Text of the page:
Report paints picture of child abuse and neglect
The latest data on three areas of child protection services - child abuse and neglect; children on care and protection orders; and children in out of home care - are contained in Child Protection Australia 1997-98, to be released today by the Australian Institute of Health and Welfare (AIHW).
According to the report, the number of notifications of child abuse and neglect in 1997-98 was higher than in 1996-97 for Victoria, Western Australia, South Australia and the Northern Territory.
However, the report's author Helen Johnstone, said that the number of substantiated cases has continued to fall. After reaching a peak of 30,615 substantiations in 1994-95, this figure has dropped to 26,025 in 1997-98. Of these, 31% were physical abuse, 26% neglect, 24% emotional abuse, and 16% sexual abuse.
'The decline in substantiations is likely to be due to changes in policies and practices in some States and Territories,' she said. 'New South Wales, for example, shows a large decrease in the number of substantiations since 1995-96 which probably reflects new policies which have changed the way that notifications and investigations are handled.'
As at 30 June 1998, 16,449 children were on care and protection orders in Australia. This is an increase of 731 on the number of children on care and protection orders at 30 June 1997.
The majority of children (75%) were on guardianship or custody orders, with the remaining on supervisory, interim, temporary and other orders. There were 14,470 children in out of home care at 30 June 1998, of whom 87% were in home based care. The majority of children in out of home care were also on a care and protection order.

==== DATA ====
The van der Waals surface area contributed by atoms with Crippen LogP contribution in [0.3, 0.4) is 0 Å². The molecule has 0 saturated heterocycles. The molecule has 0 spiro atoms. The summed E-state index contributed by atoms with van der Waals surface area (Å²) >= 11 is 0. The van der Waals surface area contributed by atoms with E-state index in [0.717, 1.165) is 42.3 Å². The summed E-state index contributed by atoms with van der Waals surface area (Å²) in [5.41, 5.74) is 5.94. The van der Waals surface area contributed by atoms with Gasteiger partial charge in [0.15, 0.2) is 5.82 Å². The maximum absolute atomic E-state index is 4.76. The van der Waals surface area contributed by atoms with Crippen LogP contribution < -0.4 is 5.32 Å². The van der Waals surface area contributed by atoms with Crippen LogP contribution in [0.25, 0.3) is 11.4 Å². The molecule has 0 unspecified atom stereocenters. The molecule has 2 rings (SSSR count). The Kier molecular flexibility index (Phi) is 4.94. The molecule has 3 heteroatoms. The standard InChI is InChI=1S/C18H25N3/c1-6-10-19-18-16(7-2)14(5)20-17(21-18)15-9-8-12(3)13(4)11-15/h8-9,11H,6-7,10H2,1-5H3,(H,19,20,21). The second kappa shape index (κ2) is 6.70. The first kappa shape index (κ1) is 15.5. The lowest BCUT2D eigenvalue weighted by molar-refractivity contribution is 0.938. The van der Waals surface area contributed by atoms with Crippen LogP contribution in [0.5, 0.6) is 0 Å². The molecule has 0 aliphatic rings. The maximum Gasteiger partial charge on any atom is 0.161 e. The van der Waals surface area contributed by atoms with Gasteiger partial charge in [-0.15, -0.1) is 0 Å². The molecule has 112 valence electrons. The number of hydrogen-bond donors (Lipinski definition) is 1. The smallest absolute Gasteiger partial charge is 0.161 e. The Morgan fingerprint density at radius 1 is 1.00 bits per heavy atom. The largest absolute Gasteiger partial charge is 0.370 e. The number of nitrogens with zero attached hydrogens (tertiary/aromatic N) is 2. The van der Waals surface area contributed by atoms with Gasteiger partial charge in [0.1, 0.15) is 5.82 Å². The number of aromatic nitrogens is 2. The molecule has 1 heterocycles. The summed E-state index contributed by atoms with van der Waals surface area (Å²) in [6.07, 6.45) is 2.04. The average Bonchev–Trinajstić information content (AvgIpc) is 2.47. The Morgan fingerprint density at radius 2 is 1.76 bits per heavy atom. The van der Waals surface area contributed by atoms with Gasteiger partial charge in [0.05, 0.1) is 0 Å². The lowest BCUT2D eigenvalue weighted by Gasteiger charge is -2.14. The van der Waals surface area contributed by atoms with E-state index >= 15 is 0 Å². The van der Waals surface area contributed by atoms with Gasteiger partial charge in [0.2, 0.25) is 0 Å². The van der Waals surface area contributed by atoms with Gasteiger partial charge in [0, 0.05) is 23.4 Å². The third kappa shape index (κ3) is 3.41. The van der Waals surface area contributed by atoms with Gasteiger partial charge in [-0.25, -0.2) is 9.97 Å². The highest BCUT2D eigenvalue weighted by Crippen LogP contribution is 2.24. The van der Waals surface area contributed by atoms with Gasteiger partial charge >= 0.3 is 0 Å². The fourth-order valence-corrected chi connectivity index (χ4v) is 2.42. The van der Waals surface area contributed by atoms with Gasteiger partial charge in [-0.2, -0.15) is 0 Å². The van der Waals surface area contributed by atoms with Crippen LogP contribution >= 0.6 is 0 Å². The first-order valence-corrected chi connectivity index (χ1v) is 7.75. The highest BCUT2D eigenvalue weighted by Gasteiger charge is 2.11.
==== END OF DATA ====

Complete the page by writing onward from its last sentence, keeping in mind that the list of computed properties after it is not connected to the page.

Overall, 3.5 children per 1,000 were on care and protection orders in Australia at 30 June 1998. The rate for Indigenous children was 15.5 per 1000-more than five times the rate for other children. Of children in out of home care, the rate for Indigenous children at 30 June 1998 was 14.2 per 1000 compared with 2.6 for other children.
Ms Johnstone said the differences between the rates of Indigenous and other children represented in the data could not be attributed to any single cause. 'As the literature shows, there are many and complex reasons for this over-representation. Poverty and unemployment, parental health problems, and lack of adequate support services for Indigenous families could be some of the reasons.'